The start of the 2013 MLB draft at MLB Network studios in Secaucus, New Jersey will represent the next generation of the sport, likely supply baseball with several future All-Stars and potentially players who will one day be enshrined in Cooperstown.
Of course, there will also be many mistakes made.
Through a combination of injury, regression, player development issues and bad luck, several, if not more, players selected in Thursday's first round will fail to become productive big league players.
Here's a look at those with red flags that fans should keep an eye on over the next few years.
If it all goes to plan, they'll be part of the rosters for many All-Star games from, say, around 2017 and beyond.
If those red flags flare up, they'll end up cautionary tales for later draft classes and talent evaluators.
Without further ado, five potential busts from the first round of the 2013 MLB draft.
If Kohl Stewart's future was set in stone, or, in other words, if there was 100 percent certainty that he was fully committed to the game of baseball, his name would not be included in this list.
In fact, his stuff, upside and youth should have any team salivating if he's available to them with their pick on Thursday evening.
Yet, the lure of football at Texas A&M and how a dual-sport commitment or mentality may influence his development should be a red flag.
For a general manager picking early tonight, he could be too talented to pass up, but too risky to bank the future of an organization on.
When it comes to projecting high school kids with five tools, the best barometer for future success is probably not current or past high school baseball statistics.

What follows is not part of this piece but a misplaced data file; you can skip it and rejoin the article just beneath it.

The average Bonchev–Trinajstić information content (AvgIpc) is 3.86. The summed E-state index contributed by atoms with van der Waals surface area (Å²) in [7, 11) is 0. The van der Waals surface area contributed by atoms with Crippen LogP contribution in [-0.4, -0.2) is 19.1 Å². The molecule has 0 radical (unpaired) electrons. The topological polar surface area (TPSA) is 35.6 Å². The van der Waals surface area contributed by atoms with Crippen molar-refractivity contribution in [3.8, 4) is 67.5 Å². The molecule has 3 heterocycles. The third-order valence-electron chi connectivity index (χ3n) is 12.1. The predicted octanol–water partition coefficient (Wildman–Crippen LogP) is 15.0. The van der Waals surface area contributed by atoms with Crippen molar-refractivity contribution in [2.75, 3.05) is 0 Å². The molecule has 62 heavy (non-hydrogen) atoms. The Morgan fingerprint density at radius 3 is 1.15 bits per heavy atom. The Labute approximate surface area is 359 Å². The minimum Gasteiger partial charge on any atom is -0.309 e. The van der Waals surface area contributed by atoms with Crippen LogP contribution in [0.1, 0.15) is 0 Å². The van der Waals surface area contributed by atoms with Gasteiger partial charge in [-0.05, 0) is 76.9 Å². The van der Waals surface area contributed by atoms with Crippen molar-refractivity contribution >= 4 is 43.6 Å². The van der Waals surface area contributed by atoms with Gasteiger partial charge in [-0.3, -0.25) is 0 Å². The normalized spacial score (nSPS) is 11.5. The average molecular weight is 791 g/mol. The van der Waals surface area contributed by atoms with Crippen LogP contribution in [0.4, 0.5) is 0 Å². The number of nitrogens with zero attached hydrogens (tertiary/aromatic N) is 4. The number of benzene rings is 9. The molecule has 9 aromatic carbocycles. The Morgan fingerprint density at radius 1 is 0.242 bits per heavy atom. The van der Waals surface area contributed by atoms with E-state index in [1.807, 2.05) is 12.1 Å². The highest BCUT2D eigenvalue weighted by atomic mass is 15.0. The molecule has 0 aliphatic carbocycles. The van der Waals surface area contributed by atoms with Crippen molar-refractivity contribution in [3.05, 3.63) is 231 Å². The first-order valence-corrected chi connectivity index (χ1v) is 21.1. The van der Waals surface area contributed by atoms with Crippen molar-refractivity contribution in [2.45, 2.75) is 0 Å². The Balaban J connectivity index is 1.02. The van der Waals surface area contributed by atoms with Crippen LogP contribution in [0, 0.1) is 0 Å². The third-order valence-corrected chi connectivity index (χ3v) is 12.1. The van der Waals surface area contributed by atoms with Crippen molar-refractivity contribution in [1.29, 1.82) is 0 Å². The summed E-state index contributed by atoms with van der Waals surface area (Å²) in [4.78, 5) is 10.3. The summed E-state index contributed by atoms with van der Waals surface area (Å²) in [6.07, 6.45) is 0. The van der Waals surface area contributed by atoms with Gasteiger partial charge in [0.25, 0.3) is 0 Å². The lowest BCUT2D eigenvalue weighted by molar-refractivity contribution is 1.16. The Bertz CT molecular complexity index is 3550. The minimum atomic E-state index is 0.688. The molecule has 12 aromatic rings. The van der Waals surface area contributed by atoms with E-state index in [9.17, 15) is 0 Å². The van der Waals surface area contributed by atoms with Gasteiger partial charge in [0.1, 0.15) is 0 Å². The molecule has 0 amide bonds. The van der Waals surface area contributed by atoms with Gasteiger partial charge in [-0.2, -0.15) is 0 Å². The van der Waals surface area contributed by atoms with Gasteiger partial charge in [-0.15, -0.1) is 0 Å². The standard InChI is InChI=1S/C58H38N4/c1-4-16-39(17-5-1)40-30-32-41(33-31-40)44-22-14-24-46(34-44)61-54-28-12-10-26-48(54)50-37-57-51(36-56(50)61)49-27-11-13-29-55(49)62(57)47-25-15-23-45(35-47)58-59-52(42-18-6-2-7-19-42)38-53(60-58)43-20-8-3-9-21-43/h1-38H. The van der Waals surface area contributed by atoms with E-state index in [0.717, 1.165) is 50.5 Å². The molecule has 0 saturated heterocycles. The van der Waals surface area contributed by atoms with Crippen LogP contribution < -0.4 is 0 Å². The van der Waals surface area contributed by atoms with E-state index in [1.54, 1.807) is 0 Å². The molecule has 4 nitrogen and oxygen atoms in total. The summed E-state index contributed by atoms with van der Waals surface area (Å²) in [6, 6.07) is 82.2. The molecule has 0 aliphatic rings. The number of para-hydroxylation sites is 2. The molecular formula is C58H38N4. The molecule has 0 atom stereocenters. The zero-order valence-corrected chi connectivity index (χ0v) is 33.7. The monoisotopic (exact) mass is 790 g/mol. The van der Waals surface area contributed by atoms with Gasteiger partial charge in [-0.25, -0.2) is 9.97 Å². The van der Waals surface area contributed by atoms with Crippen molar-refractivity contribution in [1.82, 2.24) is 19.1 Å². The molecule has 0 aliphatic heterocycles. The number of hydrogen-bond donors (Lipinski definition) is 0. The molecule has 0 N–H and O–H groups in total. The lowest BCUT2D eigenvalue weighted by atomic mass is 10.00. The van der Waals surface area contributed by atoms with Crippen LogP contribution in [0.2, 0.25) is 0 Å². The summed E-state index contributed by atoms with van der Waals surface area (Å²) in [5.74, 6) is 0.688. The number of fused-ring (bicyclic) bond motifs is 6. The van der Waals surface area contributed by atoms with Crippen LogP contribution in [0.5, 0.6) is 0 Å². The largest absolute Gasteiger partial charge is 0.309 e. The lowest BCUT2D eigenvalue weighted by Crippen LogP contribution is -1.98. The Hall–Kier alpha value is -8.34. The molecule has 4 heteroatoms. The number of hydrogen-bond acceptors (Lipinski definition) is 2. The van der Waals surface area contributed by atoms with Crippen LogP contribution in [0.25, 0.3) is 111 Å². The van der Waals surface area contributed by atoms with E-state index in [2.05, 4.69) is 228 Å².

Assessing Meadows is about upside, how well he can hit and where his athleticism will take him.
Yet the specter of his gifts failing to match his production remains a small concern moving forward.
If the Georgia high school product fails to hit like a star, it's not because he didn't have the talent, but rather couldn't manifest that talent into real, big league production.
Coaching will be key here. If Meadows receives the tutelage needed, along with patience necessary to hone his gifts, he'll be a real player.
If not, the bust moniker could follow.
Every team looks for different tools when evaluating the future potential of a baseball prospect. From speed to power to defense, the way a scout ranks the attributes of a young player can go a long way into determining how high of a pick will be used to secure the kid.
In the case of Crawford, it's clear that he has the glove, agility and instincts to play shortstop at a high level. The idea of him developing into a top-flight defensive shortstop in the big leagues, in the vein of an Andrus or Simmons, isn't outrageous.
Yet his bat is more hope than certainty.
If it comes around, Crawford can provide value in every way possible. If not, he may not be more than a utility player down the line.
When I watch video of Manaea and read the work of our own Mike Rosenbaum on everything MLB draft, two names come to mind for the lean, lanky college left-handed pitcher: Chris Sale and Oliver Perez.
The stark difference between the two (despite Ollie's very underrated 2004 season in Pittsburgh) landed Manaea on my Boom or Bust list earlier this week.
If he can find a way to repeat his delivery on a consistent basis, the team that selects him during the early rounds on Thursday night could fall into a future ace.
On the other hand, his career could fail to take off, or, in a case like Perez, stall at a certain point.
The stuff is there, but consistency can derail it to land Manaea in bust territory.
After throwing a no-hitter and jumping onto the prospect mat last season at the University of Florida, Crawford came into this May with an ERA over 4.00, failing to dominate at the same rate as his sophomore year in the SEC.
The stuff and success are there, but it's a red flag when performance dips close to the draft.
While some prospects, think Matt Harvey at UNC, grew to the level of top-10 selection in their junior season, Crawford didn't take that leap.
If it was just a down season in the SEC, a team late in the first round may have a steal.
If there's more to the dip in dominance, Crawford could be a bust.